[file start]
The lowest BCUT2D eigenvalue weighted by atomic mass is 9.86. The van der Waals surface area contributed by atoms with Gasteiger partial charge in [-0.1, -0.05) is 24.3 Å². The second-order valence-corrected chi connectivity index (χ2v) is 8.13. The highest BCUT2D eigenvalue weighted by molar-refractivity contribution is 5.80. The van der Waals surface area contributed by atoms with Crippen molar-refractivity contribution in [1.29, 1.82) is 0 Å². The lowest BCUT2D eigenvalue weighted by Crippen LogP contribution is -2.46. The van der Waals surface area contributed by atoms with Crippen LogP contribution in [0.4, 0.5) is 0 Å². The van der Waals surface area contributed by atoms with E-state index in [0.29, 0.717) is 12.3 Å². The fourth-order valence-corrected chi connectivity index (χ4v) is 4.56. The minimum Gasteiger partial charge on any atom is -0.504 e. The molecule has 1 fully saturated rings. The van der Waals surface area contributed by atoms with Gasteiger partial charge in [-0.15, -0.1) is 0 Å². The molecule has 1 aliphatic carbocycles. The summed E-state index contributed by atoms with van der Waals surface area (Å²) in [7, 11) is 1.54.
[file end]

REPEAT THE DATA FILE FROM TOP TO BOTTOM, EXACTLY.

The lowest BCUT2D eigenvalue weighted by atomic mass is 9.86. The van der Waals surface area contributed by atoms with Gasteiger partial charge in [-0.1, -0.05) is 24.3 Å². The second-order valence-corrected chi connectivity index (χ2v) is 8.13. The highest BCUT2D eigenvalue weighted by molar-refractivity contribution is 5.80. The van der Waals surface area contributed by atoms with Crippen molar-refractivity contribution in [1.29, 1.82) is 0 Å². The lowest BCUT2D eigenvalue weighted by Crippen LogP contribution is -2.46. The van der Waals surface area contributed by atoms with Crippen LogP contribution in [0.4, 0.5) is 0 Å². The van der Waals surface area contributed by atoms with E-state index in [0.29, 0.717) is 12.3 Å². The fourth-order valence-corrected chi connectivity index (χ4v) is 4.56. The minimum Gasteiger partial charge on any atom is -0.504 e. The molecule has 1 fully saturated rings. The van der Waals surface area contributed by atoms with Gasteiger partial charge in [-0.15, -0.1) is 0 Å². The molecule has 1 aliphatic carbocycles. The summed E-state index contributed by atoms with van der Waals surface area (Å²) in [7, 11) is 1.54.